Texts, Bones and Early Buddhists

Monday October 27, 2008


One of the reasons that I avoid identifying myself as being “Buddhist” these days is that I have become increasingly uncertain as to what this term might actually indicate. Not only this, but often other folks seem to have quite a clear idea as to what the term might mean, and more frequently than not, I have the distinct impression that I don’t measure up to the exacting idea that they have in their minds. So for everyone’s sake, and to avoid causing undue disappointment, it’s far easier to drop the whole thing.

This uncertainty has been only intensified by reading Gregory Schopen’s book Bones, Stones, and Buddhist Monks. Schopen’s book is underpinned by a very straightforward claim, but one that has far-reaching ramifications. The claim is that we have, for reasons that are more to do with our idea of where religion can be located than anything else, tended to privilege Buddhist texts over other kinds of evidence in reconstructing a view of the early Buddhist traditions. The papers collected in Schopen’s book all explore how archaeological and epigraphic evidence calls a great many of our assumptions about early Buddhism into question.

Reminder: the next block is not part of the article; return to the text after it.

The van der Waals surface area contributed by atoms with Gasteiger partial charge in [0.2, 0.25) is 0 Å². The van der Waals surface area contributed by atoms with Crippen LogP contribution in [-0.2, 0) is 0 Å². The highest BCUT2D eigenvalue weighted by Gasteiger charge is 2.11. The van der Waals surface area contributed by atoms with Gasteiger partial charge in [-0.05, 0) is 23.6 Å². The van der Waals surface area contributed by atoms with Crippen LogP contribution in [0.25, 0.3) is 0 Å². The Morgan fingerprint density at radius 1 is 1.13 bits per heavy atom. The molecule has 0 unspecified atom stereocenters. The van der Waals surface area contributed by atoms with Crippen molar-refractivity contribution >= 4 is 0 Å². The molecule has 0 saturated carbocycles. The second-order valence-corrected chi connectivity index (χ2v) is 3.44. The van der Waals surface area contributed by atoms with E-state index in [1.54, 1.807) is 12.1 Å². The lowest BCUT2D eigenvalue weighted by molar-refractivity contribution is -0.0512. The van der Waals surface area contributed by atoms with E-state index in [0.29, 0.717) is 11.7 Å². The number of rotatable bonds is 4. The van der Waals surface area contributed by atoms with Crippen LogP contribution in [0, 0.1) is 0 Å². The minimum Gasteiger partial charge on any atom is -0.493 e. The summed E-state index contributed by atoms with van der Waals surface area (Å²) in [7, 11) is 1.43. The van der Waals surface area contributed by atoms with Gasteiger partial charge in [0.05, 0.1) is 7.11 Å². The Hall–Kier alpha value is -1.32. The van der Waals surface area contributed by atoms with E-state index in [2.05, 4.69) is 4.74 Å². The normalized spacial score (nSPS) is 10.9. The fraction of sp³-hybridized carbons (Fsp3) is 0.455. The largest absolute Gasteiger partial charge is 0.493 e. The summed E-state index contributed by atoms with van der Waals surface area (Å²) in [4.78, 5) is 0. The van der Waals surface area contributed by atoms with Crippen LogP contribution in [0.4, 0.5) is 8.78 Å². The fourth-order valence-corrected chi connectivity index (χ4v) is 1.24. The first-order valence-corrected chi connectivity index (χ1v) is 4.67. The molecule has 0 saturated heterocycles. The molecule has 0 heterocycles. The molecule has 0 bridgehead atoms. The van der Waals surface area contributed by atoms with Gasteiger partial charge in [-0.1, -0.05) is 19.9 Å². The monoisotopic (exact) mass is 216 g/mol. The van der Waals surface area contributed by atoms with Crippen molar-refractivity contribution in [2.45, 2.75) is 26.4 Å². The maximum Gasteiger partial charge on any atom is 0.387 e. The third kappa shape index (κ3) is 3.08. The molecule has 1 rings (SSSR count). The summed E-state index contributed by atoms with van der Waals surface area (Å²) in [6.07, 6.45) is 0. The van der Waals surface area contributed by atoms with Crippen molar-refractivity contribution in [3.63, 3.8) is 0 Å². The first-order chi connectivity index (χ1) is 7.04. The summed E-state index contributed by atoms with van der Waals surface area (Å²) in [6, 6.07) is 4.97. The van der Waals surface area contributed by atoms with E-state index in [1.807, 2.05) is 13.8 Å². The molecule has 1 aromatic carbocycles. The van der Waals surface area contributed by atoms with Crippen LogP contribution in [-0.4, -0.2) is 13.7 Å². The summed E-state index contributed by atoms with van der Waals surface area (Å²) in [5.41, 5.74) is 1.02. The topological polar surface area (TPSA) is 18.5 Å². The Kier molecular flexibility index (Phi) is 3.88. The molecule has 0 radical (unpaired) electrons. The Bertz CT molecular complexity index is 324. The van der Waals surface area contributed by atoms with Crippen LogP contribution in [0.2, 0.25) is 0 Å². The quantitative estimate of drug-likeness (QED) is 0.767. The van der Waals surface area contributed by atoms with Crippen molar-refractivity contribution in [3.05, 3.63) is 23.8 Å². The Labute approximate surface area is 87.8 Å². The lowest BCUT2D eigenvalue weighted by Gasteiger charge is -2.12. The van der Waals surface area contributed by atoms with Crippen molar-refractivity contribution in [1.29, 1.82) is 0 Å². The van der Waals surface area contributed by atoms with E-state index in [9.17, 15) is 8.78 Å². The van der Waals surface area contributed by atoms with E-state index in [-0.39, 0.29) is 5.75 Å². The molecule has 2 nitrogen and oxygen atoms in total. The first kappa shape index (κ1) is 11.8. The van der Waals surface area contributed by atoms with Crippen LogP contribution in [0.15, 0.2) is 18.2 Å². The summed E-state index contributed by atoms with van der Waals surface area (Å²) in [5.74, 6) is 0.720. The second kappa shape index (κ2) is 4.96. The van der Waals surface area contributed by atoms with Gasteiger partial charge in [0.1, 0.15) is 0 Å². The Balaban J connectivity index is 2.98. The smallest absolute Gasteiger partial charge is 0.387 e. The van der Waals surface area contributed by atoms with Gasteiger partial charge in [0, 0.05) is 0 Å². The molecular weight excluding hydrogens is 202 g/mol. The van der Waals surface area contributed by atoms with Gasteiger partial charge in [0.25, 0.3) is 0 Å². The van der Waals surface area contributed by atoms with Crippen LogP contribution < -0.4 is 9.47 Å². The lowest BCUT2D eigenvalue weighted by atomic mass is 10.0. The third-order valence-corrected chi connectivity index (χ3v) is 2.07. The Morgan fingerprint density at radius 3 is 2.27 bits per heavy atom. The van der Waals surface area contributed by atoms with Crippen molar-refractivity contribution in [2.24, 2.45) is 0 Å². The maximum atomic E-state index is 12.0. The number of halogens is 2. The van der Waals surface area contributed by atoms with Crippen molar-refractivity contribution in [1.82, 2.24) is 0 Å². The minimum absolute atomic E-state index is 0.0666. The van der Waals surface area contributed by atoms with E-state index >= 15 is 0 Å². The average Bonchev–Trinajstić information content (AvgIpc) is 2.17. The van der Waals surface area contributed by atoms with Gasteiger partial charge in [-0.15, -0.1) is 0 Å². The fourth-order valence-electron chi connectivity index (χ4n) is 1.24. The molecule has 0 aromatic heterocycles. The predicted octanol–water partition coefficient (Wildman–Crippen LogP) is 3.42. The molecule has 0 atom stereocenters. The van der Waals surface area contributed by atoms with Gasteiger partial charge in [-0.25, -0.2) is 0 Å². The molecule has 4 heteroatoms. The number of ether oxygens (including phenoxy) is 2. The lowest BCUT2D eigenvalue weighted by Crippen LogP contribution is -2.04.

Schopen writes that those who attempt to reconstruct the early history of Buddhism have two bodies of data upon which to draw – in the first place, material records, and secondly literary materials. In our tendency to take texts as somehow being the place where “real” religion resides, and to consider the data from material records as secondary, we have, Schopen contends, arrived at a curiously skewed vision of Buddhist history. For example, epigraphic and archaeological evidence – records of generous donations by monks to the erecting of monuments – suggests that Buddhist monks did own property, whilst literary evidence suggests that Buddhist monks should not own property (other than the “requisites” necessary for supporting their existence); and thus the scholars have concluded that, although Buddhist monks in general didn’t own property (the texts tell us so), perhaps at certain times and in certain places there was a decline in the probity of the monkhood. The epigraphic evidence, then, is considered to be an exceptional case manifesting the behaviour of some backsliding monks, or else a case of monks acting as mediators in the donation, but in all cases it is considered to be unrepresentative of what Buddhism has been like historically.

But this is an odd conclusion to reach. There is is no a priori reason that we should privilege texts over material evidence. When there is a body of textual sources and a body of material evidence, and the two bodies conflict, it is surely peculiar to uncritically accept the former over the latter. If our concern is with what really went on in the history of Buddhism (rather than what we might like to have gone on), then we need to start to sift the various bodies of evidence with a great deal more care. Not to do so, and to assume uncritically that texts are somehow more reliable repositories of truth looks, Schopen suggests, ‘very much like it might itself be a religious or theological position’ (pg. 13).